On 27th March, over 100 people were killed in the deadliest day since the military coup in Myanmar. Myanmar’s security forces killed these pro-democracy protestors in the bloodiest day since the Tatmadaw seized power. This day fell on Myanmar’s annual Armed Forces Day as a way to show the military juntas power. Reuters reports that over 500 protestors have now been killed country wide. This is including at least 43 children since the coup begun, according to rights organisation, Save the Children.
This coup begun on the 1st February after the country’s de facto leader, Aung San Suu Kyi, and other members of the National League for Democracy (NLD) were detained by the military (known as Tatmadaw). The Tatmadaw re-imposed military rule after nearly a decade of tentative steps towards democracy.
Cities and towns across Myanmar are consumed with protests and violence. But also, fighting has erupted between the army and insurgents in frontier regions along the borders, causing refugees to spill across the borders.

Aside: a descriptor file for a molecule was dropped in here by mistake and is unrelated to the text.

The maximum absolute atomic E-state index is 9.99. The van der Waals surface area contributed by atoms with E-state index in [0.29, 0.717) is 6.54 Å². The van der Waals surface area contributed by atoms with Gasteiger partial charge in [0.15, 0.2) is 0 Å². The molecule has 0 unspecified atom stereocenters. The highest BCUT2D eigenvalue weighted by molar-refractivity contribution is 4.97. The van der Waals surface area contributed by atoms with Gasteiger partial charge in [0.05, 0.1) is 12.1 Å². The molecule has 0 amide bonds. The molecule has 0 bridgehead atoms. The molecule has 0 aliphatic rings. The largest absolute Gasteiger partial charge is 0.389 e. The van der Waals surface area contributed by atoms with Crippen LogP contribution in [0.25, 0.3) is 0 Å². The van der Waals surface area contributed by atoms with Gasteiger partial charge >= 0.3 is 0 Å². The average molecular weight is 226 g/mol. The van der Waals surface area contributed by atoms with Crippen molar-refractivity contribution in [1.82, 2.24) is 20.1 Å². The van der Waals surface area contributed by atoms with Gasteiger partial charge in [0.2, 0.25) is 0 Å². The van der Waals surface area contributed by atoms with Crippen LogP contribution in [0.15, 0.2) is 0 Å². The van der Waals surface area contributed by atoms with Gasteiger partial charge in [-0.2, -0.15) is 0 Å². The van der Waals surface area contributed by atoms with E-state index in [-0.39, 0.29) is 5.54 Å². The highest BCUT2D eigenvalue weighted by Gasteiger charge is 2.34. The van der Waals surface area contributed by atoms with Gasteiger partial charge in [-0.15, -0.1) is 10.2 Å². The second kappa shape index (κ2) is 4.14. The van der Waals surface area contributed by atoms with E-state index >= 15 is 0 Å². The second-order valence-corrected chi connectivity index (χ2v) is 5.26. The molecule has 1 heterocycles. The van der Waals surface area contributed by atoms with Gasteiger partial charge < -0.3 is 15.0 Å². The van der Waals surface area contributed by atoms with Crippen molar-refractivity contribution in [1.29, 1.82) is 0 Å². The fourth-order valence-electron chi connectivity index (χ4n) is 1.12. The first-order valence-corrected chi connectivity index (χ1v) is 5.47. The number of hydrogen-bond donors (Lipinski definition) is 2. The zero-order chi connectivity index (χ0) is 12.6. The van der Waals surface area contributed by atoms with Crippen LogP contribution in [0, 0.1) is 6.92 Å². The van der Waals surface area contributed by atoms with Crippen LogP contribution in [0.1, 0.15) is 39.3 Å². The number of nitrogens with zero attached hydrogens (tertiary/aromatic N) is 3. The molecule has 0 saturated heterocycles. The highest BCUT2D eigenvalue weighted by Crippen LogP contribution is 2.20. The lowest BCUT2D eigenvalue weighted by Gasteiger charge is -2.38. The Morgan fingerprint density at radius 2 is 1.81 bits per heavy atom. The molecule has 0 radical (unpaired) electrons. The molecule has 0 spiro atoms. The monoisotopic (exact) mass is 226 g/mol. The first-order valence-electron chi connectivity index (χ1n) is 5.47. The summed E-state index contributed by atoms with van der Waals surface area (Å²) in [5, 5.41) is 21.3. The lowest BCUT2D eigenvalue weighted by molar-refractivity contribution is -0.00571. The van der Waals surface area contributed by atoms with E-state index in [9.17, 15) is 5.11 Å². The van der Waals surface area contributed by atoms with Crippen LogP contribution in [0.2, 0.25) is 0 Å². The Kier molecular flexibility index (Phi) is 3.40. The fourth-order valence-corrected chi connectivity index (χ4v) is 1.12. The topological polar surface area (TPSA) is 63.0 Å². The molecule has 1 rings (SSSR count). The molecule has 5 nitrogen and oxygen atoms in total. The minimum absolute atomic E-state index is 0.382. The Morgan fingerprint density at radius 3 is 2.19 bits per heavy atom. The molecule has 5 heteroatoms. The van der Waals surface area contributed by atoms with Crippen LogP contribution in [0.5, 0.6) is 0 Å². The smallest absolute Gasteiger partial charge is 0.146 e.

Ethnic minorities and groups that have been persecuted for decades are now at higher risk of persecution. These groups include the Rohingyas (where nearly 1.4 million reside in neighbouring Bangladesh) and people from Kayin, Kachin and Shan state, amongst others. The safety of these groups, and everyone in Myanmar, remains bleak. With the hope for any form of democracy completely shatter by the military junta, the security and future of these remains unknown and arguably unachievable.
The international community have condemned the coup and urged for the military junta to release Aung San Suu Kyi and members of the NLD. But, targeted violence remains against protestors, and, if anything, instances are increasing and the violence is becoming more extreme.